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Challenging Vehicle Forfeitures 
 


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Vehicle Forfeitures  
 

Minnesota's Vehicle Forfeiture Law - DWI

 

Another potential consequence to a DWI is the loss of your vehicle. The State may seek to retain the vehicle of a driver convicted of a DWI if:

  • The new DWI violation occurs within 10 years of 2 or more prior impaired driving convictions; or
  • The new DWI violation is the 2nd offense in 10 years and the driver's blood alcohol concentration was greater than .20;
  • The new violation occurs with a Blood Alcohol concentration of .20 or more and there is child endangerment (child in the vehicle at the time of offense);
  • The new DWI violation is the 2nd offense and there is child endangerment (child in the vehicle at the time of offense);
  • The New DWI occurs and the driver's license has been cancelled as inimical to public safety.

This is called a forfeiture action.  In a forfeiture the state may retain the vehicle so long as any security interests against the vehicle are satisfied.  No payment is made to the owner.  In order to forfeit a vehicle the State must be able to demonstrate that the drunk driver is the registered owner of the vehicle or that the owner of the vehicle knew or should have known that the driver intended to use the vehicle unlawfully (while intoxicated or without a valid driver's license).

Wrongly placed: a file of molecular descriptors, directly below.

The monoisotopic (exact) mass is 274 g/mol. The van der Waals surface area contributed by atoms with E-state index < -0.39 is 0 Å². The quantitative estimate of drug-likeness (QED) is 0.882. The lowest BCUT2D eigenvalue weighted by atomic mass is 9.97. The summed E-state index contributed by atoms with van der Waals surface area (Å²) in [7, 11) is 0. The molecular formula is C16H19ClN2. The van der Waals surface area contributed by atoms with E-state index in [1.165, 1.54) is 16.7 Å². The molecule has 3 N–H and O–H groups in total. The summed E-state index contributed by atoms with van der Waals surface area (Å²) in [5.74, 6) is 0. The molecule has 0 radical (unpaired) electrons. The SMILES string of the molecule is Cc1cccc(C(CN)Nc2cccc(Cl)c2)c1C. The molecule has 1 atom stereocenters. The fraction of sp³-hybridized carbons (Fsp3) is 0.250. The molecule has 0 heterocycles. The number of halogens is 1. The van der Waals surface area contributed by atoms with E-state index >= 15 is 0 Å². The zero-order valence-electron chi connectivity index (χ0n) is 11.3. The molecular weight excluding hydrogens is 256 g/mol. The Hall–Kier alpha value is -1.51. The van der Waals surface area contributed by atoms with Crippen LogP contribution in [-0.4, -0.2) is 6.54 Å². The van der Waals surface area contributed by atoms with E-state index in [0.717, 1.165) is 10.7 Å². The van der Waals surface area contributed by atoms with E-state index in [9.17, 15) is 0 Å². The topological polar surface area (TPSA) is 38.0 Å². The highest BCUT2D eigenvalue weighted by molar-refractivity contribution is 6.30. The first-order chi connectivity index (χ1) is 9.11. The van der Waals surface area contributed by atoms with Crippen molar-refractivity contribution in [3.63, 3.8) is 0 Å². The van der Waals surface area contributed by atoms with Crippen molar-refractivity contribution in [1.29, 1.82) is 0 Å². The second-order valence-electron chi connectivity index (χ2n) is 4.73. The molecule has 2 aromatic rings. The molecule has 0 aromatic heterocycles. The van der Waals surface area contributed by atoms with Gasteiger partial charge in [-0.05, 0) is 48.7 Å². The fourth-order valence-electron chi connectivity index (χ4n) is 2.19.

The defenses to a vehcile forfeiture action are numerous. However, the owner of the vehicle must challenge the forfeitiure within thirty (30) days of receiving a forfeiture notice.  There is an innocent owner exception for some owners whose vehicle was being operated by a third party.  Additionally, challenges to the stop and arrest may also be valid to challenge the vehicele forfeiture.

Given the short timelines, it is imperative that any vehicle owner contact an attorney experienced in such issues immediately.  In many cases, a return of the vehicle with certain stipulations may be negotiated with the government body that is seeking to forfeit the car.

To challenge your Minnesota vehicle forfeiture call (612) 240-8005.


For legal representation call 612.240-8005 or ASK-A-LAWYER Online

            

Call (612) 240-8005

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